Woman Denies Telling Police Drugs Were Owned By Defendant


Tribune Staff Reporter


A WOMAN accused along with a contractor of possessing drugs with intent to supply denied she told police the narcotics belonged to Carlos Lamm.

Laticha McKenzie, of Pinewood Gardens, said from the witness stand last Friday that despite the claims of a police sergeant, she did not say: “That ain’t mine. This is Carlos’ own.”

Lamm, of Bernard Road, is accused with McKenzie of possessing three and a half pounds of marijuana on March 9, 2009. Both deny the charge.

“On March 9, 2009 at around 8am, where were you?” attorney Murrio Ducille asked his client on Friday.

“I was in Fox Hill, Grace Terrace” McKeznie answered.

“And on that day, were you arrested by police?” the attorney asked.

She answered “Yes sir.”
Mr Ducille queried if she understood what officers asked her during her arrest concerning possession of dangerous drugs.

“Of course I didn’t know what they were talking about,” McKenzie answered.

“You did a record of interview?” Mr Ducille asked.

The accused answered yes and said she could identify it by her signature if given the opportunity.

“What you said in that record of interview, was it true?” Mr Ducille asked.

“Yes sir,” McKenzie answered.

Lamm’s attorney, Jiaram Mangra, cross-examined McKenzie first, asking who she was with at the house off Grace Terrace.

She named her four-year-old daughter and Carlos Lamm.

McKenzie could not say how far Grace Terrace was located from Lamm’s house, which she said was on a hill.

“Sgt Thompson, in his evidence, said when you were arrested you said to him: ‘That ain’t mines. This is Carlos’ own.’

“Did you say that?” Lamm’s attorney asked.

“No sir,” McKenzie said.

“He [Sgt Thompson] never made any notation of what you allegedly said and asked you to sign?” the attorney inquired further.

“No sir,” the woman answered.

Still under cross-examination, McKenzie said she and her daughter were being dropped to work and school respectively by Lamm.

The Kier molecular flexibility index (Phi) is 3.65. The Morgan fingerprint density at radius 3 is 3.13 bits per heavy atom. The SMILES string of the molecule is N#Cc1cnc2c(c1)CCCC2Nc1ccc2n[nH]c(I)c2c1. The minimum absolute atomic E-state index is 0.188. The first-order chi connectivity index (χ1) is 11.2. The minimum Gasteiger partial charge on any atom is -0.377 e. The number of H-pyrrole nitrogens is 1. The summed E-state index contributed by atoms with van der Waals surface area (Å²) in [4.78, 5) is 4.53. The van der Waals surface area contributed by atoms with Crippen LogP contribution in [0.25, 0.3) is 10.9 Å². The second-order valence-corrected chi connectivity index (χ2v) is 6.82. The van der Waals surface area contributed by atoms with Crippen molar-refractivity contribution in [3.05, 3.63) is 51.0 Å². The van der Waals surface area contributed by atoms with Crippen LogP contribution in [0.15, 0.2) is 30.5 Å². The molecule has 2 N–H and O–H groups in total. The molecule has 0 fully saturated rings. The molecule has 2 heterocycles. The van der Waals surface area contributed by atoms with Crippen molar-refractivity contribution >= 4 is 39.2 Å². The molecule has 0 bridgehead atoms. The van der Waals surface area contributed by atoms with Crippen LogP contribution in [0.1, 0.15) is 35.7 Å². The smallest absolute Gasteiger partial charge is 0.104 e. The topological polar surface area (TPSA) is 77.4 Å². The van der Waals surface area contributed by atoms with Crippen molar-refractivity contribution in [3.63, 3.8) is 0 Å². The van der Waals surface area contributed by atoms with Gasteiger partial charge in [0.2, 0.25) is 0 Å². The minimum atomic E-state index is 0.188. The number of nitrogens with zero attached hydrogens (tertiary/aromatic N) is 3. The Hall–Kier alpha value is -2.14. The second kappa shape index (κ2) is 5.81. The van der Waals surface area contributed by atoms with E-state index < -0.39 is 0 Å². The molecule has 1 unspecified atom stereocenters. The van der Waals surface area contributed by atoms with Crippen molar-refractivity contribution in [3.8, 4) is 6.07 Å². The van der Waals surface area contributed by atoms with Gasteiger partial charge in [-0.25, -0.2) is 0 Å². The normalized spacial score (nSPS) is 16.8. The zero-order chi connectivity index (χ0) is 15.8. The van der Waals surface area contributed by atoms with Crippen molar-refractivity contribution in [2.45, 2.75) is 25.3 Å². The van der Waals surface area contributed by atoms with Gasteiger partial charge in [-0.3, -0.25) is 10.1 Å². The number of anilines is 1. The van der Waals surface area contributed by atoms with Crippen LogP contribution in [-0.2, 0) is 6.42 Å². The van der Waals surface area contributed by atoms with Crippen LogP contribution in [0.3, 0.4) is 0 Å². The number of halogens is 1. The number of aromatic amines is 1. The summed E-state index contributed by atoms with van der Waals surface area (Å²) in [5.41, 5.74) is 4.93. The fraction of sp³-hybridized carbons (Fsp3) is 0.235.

“Did the police intercept you or try to stop the car at any time coming down Grace Terrace?” Mr Mangra asked.

McKenzie said the three and another passenger, Ted Mackey, were driving past St Augustines College in a lot of traffic when “a gentleman” tried to open a door of the rental car they were in.\

“I showed Carlos this,” she said. “He turned around to go up St Augustines Hill. He went up the hill around the church hall.”

She then told Mr Mangra she believed Mackey tossed something out the back window.

“I don’t know what he had thrown out the window, but a white substance came out,” she said.

McKenzie said she had given her then boyfriend, Lamm, a white plastic bag to hold, which contained her daughter’s frozen Lunchables meal and Capri Sun juice.

“In your interview with police, you indicated that police started to chase you after Carlos turned around?” Mr Mangra asked.

“Yes,” McKenzie answered.

“Did you see a marked police vehicle follow you at any time?” the attorney asked.

“No,” she answered.
ASP Ercell Dorsett, the prosecutor, cross-examined McKenzie next.

“Isn’t it true that there were three persons in the car?” he asked.

“It was four persons,” the woman answered.

“The windows were tinted?” the prosecutor asked.

“At the time, I didn’t bother to check,” McKenzie answered.

“This car went in the monastery yard?” the ASP asked.

“No sir,” she answered.
The prosecutor asked for the woman to look over her statement, then asked: “You’re saying that the first time you saw the police was when the car stopped. Is that true?”

“No,” she answered, adding that she didn’t know they were police until they took her into custody.

“Carlos is your boyfriend?” the prosecutor asked.

“At the time, yes,” she answered.

“Father of your daughter?” the prosecutor asked.

She answered yes.
“You loved him dearly?” ASP Dorsett asked.

The witness again said yes.
“You would do anything for him?” the prosecutor asked.

McKenzie said, “No”.
“Then you don’t love him dearly,” the prosecutor suggested.

“I love my daughter dearly,” the woman responded.

“You heard Mr Penneman say that Mr Lamm got out of the car and ran?” the prosecutor asked.

McKenzie said yes.
“While it was still in motion?” the ASP asked.

The accused said yes.

“Did you see Carlos move away from a moving car?” the ASP asked.

“Yes I did,” McKenzie answered.

“I suggest that you and Carlos Lamm had drugs in the car that morning,” the prosecutor said.

“No sir,” McKenzie answered.

“And once the police started chasing you, that is when the bag was thrown out of the car,” ASP Dorsett suggested.

“No sir,” the defendant answered.

“You’re here today to try to cover up for Carlos about when you first saw the police,” the prosecutor said, but the accused dismissed the suggestion.

After ASP Dorsette’s cross-examination, Carlos Lamm was called to the stand.

However, Mr Ducille asked for an adjournment, and told the court that it had been nearly half a day since he had eaten.

The prosecutor made a comment about this being a common problem from the attorney and the two had an exchange of words before being reprimanded by the Deputy Chief Magistrate.
The matter was ajourned to November 5.

Both Lamm and McKenzie remain on $10,000 bail.


lynx28 7 years, 11 months ago

Not only is this story poorly written, it is also factually incorrect. Laticha McKenzie testified on October 9. Why is your reporter trying to give the impression that the story is more current than it really is?


Sign in to comment